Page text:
How can employers manage the use of social media by employees?

With the rise of social media platforms soaring in the last 10 years, it is very likely that a high percentage of your employees have social media accounts such as Facebook, Twitter, Instagram or now, TikTok.

The misuse of social media by employees can have consequences for employers, irrespective of whether it occurred in the workplace. This can especially be the case when the employer is managing an already stressful situation, such as the Coronavirus pandemic. We have seen a rise in incidents of employees sharing views about how their employer has or is dealing with the pandemic which can have an adverse effect on any strategic plan in place or reputational consequences. Actions an employer can take to limit potential damage caused by employees’ use of social media are explored below.

The importance of managing the use of social media by employees

It is not just negative comments about an employer that can be damaging for an organisation. Employees posting inappropriate content about other employees or even customers or students, if working within a school, can also have an adverse impact in the workplace. In a school setting, employers must also be alive to any potential safeguarding issues and teachers’ standards that may be infringed from the use of social media by staff.

How to manage the use of social media by employees

The main method of managing the use of social media by employees is to ensure you have an effective social media policy in place. This allows employers to minimise any risk associated with employee’s use of social media. This policy should set out what is and what is not an acceptable use of social media and outline disciplinary measures the employer will take as a result of any breaches of the policy. Publishing confidential information on social media would for an example be a clear breach as is posting negative reviews of an employer that have the potential of harming their reputation.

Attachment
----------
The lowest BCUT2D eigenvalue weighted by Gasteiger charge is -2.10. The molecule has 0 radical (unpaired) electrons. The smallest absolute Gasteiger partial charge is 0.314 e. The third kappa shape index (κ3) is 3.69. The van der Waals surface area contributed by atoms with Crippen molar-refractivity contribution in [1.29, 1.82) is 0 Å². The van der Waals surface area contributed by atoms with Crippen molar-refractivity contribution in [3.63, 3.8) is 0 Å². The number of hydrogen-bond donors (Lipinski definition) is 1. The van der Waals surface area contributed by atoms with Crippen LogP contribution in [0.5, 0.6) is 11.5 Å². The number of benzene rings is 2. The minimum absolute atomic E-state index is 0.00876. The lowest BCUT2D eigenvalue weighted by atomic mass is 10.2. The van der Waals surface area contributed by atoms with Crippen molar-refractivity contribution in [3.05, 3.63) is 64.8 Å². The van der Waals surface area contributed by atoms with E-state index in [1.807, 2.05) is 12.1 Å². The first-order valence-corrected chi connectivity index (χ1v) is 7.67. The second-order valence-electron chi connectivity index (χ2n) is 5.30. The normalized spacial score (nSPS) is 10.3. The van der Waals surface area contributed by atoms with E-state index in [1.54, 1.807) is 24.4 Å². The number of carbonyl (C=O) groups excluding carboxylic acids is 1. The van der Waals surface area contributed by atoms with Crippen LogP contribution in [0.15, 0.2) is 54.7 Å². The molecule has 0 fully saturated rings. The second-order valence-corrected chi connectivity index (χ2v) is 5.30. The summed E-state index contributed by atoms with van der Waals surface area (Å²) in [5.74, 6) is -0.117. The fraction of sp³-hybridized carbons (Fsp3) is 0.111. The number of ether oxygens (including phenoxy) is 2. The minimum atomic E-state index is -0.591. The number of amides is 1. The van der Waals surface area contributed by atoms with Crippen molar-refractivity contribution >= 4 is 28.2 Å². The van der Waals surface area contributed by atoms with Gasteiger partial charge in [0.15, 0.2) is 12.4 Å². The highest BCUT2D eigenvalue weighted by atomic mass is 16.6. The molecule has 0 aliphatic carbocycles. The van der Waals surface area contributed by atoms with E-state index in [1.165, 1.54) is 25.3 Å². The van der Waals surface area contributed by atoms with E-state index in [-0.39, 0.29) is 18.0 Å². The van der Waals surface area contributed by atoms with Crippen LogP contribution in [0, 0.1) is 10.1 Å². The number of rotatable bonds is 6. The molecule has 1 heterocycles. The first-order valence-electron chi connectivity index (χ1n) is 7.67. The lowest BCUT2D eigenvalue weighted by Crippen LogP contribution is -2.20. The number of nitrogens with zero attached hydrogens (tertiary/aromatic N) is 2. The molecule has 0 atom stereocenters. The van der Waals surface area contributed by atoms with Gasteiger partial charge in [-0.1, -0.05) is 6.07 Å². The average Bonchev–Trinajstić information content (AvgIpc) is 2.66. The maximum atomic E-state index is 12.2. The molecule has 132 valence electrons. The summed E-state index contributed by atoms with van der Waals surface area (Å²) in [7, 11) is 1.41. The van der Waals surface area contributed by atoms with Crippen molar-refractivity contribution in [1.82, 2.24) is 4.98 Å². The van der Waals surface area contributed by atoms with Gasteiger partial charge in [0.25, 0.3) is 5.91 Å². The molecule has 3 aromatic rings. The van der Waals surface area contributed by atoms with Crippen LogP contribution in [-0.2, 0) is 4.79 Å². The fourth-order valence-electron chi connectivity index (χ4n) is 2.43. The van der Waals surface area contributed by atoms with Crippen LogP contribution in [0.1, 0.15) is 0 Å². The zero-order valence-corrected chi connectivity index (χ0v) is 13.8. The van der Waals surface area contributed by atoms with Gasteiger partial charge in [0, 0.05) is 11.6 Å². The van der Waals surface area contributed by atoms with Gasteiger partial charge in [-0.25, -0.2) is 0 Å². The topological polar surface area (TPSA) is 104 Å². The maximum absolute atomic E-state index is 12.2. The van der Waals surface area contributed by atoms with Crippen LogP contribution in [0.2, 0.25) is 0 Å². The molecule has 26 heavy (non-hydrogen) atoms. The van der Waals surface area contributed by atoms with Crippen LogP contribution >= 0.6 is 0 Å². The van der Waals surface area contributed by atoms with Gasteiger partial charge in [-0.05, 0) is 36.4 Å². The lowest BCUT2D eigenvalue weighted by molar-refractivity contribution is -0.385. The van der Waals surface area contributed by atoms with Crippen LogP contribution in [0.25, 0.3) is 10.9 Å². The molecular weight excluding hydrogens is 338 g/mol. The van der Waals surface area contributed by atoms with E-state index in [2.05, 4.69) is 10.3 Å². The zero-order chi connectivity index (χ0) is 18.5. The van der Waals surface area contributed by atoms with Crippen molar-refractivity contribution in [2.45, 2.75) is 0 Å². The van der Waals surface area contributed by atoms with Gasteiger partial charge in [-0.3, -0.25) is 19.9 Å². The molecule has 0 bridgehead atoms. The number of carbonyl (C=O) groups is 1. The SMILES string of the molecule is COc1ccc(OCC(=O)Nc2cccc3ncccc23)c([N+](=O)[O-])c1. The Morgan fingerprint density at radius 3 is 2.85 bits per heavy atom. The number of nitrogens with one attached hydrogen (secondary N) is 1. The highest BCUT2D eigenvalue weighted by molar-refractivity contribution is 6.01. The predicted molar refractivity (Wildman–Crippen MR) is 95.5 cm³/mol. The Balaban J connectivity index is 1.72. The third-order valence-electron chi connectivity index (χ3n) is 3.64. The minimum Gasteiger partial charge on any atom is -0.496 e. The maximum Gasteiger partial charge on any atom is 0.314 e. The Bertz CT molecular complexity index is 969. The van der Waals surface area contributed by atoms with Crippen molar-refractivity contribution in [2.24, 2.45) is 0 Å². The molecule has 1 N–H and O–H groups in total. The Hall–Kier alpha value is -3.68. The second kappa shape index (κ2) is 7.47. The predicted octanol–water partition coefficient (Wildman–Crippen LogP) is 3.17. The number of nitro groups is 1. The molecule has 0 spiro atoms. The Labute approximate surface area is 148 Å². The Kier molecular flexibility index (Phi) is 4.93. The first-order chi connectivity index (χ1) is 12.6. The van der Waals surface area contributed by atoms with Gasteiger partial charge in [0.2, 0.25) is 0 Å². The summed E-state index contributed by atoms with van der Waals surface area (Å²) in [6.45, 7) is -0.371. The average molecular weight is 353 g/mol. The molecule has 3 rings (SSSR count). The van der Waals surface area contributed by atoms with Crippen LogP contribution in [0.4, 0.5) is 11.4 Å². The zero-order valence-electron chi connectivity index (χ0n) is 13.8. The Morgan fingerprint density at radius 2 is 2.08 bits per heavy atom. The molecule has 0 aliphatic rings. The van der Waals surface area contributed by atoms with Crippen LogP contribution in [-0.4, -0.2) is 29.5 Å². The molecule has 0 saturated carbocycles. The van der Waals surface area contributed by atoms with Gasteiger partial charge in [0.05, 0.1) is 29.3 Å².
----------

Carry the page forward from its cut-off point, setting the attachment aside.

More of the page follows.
It will be important to ensure that the policy does not have the effect of silencing employees and that the boundary between work-related and personal social media use is not crossed. Employers must be careful to avoid infringing on an employee’s private life or restricting their freedom of expression which are protected under Articles 8 and 10 of the Human Rights Act 1998. On the other hand, the policy should aim to protect other employees against bullying via social media as well as ensure effective reputational protections are in place.

The policy should further make clear the consequences of any breach such commencing disciplinary procedures. Normal disciplinary processes should be followed and a fair process should be adopted throughout which takes into account the seriousness of that breach. It is also important to ensure that the policy is enforceable by making it widely available to employees and that it is regularly kept up to date.

For serious reputational damage as a result of an employee’s use of social media, employers could also consider pursing an action for defamation or malicious falsehood against the employee, provided the conditions have been met.

With the use of social media rising each day, it is essential employers have an effective policy in place to mitigate any risk of damage. If you require any assistance in the preparation of a social media policy or if you are seeking advice following a damaging post published by an employee on social media, please do get in touch with one of our employment lawyers.

The law and practice referred to in this article or webinar has been paraphrased or summarised. It might not be up-to-date with changes in the law and we do not guarantee the accuracy of any information provided at the time of reading. It should not be construed or relied upon as legal advice in relation to a specific set of circumstances.

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